Release Date: Jan 22, 2013
Record label: Sargent House
Genre(s): Pop/Rock, Alternative/Indie Rock
The world continued after December 21st, 2012 and the non-event that inspired 126.96.36.199.0, the new album from mathematic pop band, This Town Needs Guns, reads like a visual configuration of the band’s off-kilter melodies. In the vein of Minus The Bear or Pinback, This Town Needs Guns (who recently decided to shorten their name to TTNG in response to America’s current issues with gun violence), crafts a very delicate and circularly rhythmic distinctiveness, which is also infused with pop-influenced complexity. As with any airy or overtly accessible indie rock band, it would be understandable to approach an album like 188.8.131.52.0 with the perception that it will be easy to swallow.
This Town Needs Guns13. 0. 0.
Going into 184.108.40.206.0, I was hoping to hear something a little more multi-dimensional than their debut LP, which featured songs that were all named after animals and all sounded pretty much the same to boot. I quite enjoyed some of the dextrous, tapped guitar playing, though, and my issues weren't really with the band's sound, which was quite well-executed, but with the lack of variety and somewhat irksome "emo" vocals which I understand are apropos to the style. As a full-length record, it wasn't really blowing my mind, especially compared to other "math rock" groups that played more interesting music often without vocals (see: Giraffes? Giraffes!, Charles the Osprey).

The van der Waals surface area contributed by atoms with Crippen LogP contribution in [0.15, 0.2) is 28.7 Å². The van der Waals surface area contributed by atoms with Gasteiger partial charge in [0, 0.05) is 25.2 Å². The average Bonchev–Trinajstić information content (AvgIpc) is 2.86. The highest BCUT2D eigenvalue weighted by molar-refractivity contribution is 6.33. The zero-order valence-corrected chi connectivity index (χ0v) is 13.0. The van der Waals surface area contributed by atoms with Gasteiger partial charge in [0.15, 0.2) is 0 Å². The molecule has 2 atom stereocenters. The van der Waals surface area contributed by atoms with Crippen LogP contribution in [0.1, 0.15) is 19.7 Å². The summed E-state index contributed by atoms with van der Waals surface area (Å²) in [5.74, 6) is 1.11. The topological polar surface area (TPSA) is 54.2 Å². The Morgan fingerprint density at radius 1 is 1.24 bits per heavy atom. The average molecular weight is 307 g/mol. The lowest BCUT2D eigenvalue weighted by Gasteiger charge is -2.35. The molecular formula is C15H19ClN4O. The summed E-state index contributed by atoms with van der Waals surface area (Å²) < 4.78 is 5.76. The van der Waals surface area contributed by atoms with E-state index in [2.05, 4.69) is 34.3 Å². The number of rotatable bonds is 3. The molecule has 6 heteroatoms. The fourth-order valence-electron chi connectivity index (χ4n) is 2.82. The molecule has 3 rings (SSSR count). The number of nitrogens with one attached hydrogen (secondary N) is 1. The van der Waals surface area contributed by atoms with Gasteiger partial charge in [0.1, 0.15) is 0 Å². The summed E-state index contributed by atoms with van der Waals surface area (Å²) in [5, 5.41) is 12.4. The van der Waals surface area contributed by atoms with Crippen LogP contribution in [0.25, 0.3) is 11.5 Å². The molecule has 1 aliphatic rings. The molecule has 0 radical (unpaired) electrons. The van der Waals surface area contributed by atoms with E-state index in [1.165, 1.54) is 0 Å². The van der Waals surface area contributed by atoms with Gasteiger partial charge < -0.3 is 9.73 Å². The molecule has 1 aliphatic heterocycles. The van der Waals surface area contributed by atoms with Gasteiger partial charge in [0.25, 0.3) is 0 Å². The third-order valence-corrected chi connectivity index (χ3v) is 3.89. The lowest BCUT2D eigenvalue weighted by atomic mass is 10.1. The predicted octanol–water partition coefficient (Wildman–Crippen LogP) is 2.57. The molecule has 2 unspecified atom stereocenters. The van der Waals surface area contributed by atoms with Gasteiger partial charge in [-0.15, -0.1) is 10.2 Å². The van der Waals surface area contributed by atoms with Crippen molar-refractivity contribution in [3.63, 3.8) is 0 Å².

“TTNG,” you’re likely thinking to yourself, “What does that mean?” It’s not an acronym that elicits an immediate association, nor does it phonetically match any word it refers to. However, the people most likely asking themselves this question are fans of the band This Town Needs Guns, who on the day of the release of their sophomore LP 220.127.116.11.0 announced they “will simply be known as” TTNG. The band cited the recent shootings in the United States—the home of their label, Sargent House—as one of the primary reasons behind the change, as well as the nature of the their hometown, Oxford, UK.
So the twenty-first of December 2012 passed by as innocuously as any other twenty-first of December in recent history. The world didn't end, there were no solar flares, Planet X didn't collide with the Earth, nor did its geomagnetic fields reverse, and the alien colonisation predicted by Chris Carter and the creative team behind The X-Files failed to occur. Which isn't surprising, considering all were complete fiction.
Complicated music can be fascinating. Prog rock of the ’70s begat math rock in the mid-90s emo scene, with pulsing drums and obscure Middle Eastern guitar modes mixing into a composition major’s wet dream. There aren’t many mainstream bands that still practice this genre (maybe early Muse or Battles), but enter TTNG (formerly This Town Needs Guns).
Sadly, a change in band lineup is always going to be at the centre of a review of This Town Needs Guns’ second album, especially as the dearly departed is the lead singer. And even more so as the vocals were one of the standout features of a much-celebrated debut album. So Stuart Smith left to spend time with his family. Yeah, deal with it.